In the early battles against attrition, some companies resorted to bonds to keep people around where departing employees would pay a fine for breaking the contract. But now, employers are rethinking the strategy. They are linking overseas travel, education leaves and training opportunities with the amount of time a worker owes a company. "Bonds will get tied not to employment, but the nature of on-the-job training provided to employees," says Ashutosh Sinha, recruitment director at business process outsourcing (BPO) giant Convergys Corp.
Also known as "service agreements", bonds generally require an employee to stay with a company for a year or two, and pay the company if he or she decides to leave. In the 1990s and early 2000s, companies such as Tata Consultancy Services Ltd (TCS) and Wipro Ltd were notorious for demanding up to a few lakhs from employees who left before their contract was up, and TCS even fought a lawsuit over the practice in a California court. The industry's shift away from the practice, observers say, is partly a legal move. Third-party trainings or trips abroad may be the only types of bond contracts that an employer can legally enforce, according to Sanjay Kamlani, a co-chief executive officer of Pangea3, a legal outsourcing company in Mumbai. A bond contract in any other instance is "nothing more than a scare tactic," he says. Observers also say contracts with strings attached can be win-win for both employer and employee; BPO and technology workers can now join companies and pledge to stick around, in exchange for getting a bump up the skills ladder or the opportunity to learn new skills abroad.
The exchange of training for commitment has become more common at mid-size companies. Globerian India Pvt. Ltd , an outsourcing company that handles medical billing for clients in the US, for example, got burnt after it covered several employees to get certified in the Six Sigma method of problem solving-the employees left as soon as they finished the course. "They get certified, and their value goes up," says Thenny Mejia, a senior vice-president at Globerian. Now the company uses bonds for both Six Sigma trainees and for its medical coders, who have to go to the US to get certified before they can start working with medical records. Pangea3 also asks for a bond, if it spends a lot of money to send an employee abroad.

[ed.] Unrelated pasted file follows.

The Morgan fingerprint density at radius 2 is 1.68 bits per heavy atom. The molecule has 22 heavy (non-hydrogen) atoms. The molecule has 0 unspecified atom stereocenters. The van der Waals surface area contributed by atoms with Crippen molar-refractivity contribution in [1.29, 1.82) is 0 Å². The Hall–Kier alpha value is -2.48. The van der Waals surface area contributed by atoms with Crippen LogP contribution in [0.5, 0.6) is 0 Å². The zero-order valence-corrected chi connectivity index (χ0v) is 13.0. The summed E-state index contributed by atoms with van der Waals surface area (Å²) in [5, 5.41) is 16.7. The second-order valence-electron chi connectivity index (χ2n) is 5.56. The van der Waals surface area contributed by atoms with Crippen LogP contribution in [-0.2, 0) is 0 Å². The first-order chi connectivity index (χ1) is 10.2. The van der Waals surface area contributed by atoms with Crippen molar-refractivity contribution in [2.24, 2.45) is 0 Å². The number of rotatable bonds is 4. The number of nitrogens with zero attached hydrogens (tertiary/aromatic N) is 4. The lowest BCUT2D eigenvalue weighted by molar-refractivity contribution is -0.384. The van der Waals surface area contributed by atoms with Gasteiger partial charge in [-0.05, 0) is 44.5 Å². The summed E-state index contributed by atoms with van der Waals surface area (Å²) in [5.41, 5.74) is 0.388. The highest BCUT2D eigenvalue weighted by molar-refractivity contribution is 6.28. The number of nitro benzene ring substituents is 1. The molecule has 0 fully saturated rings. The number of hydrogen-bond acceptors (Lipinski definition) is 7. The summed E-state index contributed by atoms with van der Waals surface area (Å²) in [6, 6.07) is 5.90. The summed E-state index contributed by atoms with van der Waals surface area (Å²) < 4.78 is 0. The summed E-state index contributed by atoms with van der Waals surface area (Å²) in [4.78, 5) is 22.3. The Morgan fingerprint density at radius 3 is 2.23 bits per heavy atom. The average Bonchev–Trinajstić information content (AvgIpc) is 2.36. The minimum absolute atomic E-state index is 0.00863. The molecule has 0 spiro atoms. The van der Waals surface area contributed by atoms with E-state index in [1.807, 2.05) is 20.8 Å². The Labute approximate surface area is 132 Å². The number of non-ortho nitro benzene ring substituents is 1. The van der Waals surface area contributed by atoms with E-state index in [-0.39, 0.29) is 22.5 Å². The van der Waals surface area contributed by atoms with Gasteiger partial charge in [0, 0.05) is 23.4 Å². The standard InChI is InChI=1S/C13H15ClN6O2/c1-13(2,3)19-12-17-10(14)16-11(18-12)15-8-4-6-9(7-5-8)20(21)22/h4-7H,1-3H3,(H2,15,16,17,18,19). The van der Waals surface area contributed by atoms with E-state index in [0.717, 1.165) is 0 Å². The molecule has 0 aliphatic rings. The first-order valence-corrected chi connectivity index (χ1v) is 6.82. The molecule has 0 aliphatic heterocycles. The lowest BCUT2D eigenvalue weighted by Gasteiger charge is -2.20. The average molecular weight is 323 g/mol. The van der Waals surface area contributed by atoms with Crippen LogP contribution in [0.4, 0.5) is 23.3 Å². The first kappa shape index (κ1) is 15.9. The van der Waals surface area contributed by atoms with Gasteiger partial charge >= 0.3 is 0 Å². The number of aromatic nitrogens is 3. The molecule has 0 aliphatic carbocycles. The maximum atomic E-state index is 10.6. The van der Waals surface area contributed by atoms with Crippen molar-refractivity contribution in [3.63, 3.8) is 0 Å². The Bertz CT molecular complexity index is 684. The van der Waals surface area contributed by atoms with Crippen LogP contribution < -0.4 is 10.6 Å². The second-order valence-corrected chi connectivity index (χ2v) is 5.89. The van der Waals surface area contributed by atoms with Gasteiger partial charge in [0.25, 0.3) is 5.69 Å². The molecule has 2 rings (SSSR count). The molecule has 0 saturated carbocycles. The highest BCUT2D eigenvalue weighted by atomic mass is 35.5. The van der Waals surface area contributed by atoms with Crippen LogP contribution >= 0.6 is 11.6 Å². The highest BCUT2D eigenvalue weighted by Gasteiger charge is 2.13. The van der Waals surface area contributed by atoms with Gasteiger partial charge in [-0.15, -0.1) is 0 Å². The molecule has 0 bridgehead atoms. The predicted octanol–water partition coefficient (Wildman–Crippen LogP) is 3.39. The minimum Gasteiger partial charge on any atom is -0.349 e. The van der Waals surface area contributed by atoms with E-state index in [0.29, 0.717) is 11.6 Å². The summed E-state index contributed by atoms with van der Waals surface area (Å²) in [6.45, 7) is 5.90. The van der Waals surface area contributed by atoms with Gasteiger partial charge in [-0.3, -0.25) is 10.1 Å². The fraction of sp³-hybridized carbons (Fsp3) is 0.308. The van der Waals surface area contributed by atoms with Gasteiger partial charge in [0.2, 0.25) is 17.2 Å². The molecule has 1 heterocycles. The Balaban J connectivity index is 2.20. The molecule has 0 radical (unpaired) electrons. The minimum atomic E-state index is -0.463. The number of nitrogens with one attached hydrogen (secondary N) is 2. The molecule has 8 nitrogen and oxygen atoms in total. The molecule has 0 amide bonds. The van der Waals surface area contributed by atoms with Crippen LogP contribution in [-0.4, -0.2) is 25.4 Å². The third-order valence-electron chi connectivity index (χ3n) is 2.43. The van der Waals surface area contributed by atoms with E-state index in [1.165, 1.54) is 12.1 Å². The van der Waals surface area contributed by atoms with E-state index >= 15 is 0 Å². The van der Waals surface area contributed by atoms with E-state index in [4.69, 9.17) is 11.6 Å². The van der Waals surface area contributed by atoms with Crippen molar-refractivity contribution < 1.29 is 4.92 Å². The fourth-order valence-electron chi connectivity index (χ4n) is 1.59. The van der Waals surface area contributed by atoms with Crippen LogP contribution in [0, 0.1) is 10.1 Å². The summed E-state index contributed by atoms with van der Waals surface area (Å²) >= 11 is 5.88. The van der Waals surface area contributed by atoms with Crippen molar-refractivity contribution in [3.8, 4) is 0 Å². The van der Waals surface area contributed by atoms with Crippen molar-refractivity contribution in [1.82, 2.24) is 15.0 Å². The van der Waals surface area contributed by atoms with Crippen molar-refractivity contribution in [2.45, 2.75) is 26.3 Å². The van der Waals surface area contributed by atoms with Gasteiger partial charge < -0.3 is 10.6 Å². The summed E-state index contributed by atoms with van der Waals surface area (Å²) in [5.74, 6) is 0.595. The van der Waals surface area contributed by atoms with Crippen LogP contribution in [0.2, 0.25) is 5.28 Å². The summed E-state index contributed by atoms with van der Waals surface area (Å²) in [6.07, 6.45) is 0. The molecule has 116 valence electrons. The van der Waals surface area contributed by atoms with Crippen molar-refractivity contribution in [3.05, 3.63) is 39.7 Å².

The effort to tie bond contracts not just to training courses and overseas exposure but also to full degree programmes is led by Genpact Ltd. Officials in the recruitment and BPO space say Genpact recently instituted a five year bond tied to partial tuition reimbursement for in-house MBA and other certificate programmes, but the firm said it "would not be in a position to talk about the contract." But even the use of specialised bond contracts is grow ing rare, according to recruiters. "They're trying to safeguard themselves," says Vinod Meghrajani, head of IT and related services at the human resources consulting group MaFoi Management Consultants Ltd.
But now, companies are looking at softer aspects to make a person stick around. Convergys is now considering getting rid of its bond all together. TCS, too, experimented with getting rid of some of its stringent bond requirements. But the rationale for bonds in the BPO world is still a sound one, Convergys' Sinha says. "In the IT industry, for instance, people pay for certain training to get into jobs. Here it is free for them," Sinha says.